Switch to Cloth Diapers
This might not be for everyone, but if you can swing it, make the switch to cloth diapers. There are more than 7.6 billion pounds of disposable diapers discarded in the US each year. Reduce your baby’s carbon footprint – and save money – with cloth diapers. What’s a little laundry?
Stop Using Disposable Razors
Another Beauty tip to help you cut back on plastic? Get a razor that has replaceable blades instead of swapping out a disposable razor every few weeks. These tend to offer a much better, closer shave, too.
Make or Buy Fresh Bread
Lots of people buy those highly processed loaves of bread at the grocery store that are sold in plastic baggies.
Not only is this bread horrible for your health, but it also isn’t great for the planet – it’s packaged in plastic. Look for fresh bread at the grocery store, which is more likely to be wrapped in paper – or even better, make your own!
Clean with Baking Soda and Vinegar
Earlier, I mentioned that making your own cleaning products is a good way to cut down on plastic waste. An even better method is to clean with baking soda and vinegar. These are not only effective cleaners but they’re inexpensive and can cut down on waste, too.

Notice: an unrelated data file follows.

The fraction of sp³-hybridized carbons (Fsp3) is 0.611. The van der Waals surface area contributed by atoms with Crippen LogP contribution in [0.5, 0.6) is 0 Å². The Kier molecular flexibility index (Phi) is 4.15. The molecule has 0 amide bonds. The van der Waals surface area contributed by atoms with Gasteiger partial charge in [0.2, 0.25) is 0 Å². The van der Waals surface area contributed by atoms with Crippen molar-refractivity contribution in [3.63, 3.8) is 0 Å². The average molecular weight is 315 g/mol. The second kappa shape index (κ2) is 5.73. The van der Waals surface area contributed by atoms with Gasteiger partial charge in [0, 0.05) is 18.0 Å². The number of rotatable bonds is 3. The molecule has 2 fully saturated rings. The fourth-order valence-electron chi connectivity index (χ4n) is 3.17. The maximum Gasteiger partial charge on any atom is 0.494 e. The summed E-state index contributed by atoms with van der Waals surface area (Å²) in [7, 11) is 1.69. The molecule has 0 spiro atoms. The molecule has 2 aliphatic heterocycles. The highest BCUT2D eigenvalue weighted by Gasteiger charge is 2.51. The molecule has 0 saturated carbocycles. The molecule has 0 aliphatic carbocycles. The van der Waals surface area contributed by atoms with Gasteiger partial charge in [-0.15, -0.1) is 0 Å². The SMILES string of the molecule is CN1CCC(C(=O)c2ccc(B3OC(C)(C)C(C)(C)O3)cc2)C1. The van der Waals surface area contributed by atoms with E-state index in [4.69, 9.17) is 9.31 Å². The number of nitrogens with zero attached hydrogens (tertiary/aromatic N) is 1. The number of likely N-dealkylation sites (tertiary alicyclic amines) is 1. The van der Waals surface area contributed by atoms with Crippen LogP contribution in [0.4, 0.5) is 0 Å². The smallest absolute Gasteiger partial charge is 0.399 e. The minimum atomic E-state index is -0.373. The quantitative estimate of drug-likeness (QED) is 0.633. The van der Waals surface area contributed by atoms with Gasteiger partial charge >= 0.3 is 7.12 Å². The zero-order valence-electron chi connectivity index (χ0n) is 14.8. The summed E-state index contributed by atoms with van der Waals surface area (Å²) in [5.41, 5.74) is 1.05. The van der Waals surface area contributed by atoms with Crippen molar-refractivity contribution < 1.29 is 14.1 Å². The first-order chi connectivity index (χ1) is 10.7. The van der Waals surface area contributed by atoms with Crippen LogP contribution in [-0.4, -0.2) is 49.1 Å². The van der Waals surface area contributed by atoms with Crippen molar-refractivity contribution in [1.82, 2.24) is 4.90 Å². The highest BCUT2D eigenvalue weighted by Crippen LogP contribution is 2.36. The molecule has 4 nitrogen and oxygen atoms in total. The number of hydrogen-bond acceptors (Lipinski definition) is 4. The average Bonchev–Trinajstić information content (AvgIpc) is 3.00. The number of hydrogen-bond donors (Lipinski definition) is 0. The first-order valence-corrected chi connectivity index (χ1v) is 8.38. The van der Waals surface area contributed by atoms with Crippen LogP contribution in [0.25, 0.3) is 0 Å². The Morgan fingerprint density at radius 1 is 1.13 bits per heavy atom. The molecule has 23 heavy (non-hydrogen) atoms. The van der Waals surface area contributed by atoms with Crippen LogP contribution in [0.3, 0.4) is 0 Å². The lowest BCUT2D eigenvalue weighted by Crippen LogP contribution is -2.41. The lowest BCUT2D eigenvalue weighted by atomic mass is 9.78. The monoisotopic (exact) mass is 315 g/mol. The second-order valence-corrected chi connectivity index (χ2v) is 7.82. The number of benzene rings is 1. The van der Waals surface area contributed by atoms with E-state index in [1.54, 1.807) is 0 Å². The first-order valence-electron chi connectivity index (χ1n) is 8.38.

Use That Junk Mail Wisely
When you ship packages in the mail, use junk mail or other paper to stuff into the package to prevent damage to whatever it is you are shipping. This will cut down on the amount of bubble wrap or air-filled plastic that needs to be used!
Try Reusable Batteries
Batteries themselves don’t typically contain plastic, but the packaging does. Buy reusable batteries (or buy in bulk) to reduce the amount of waste produced when buying batteries.
Upgrade Your Cutting Board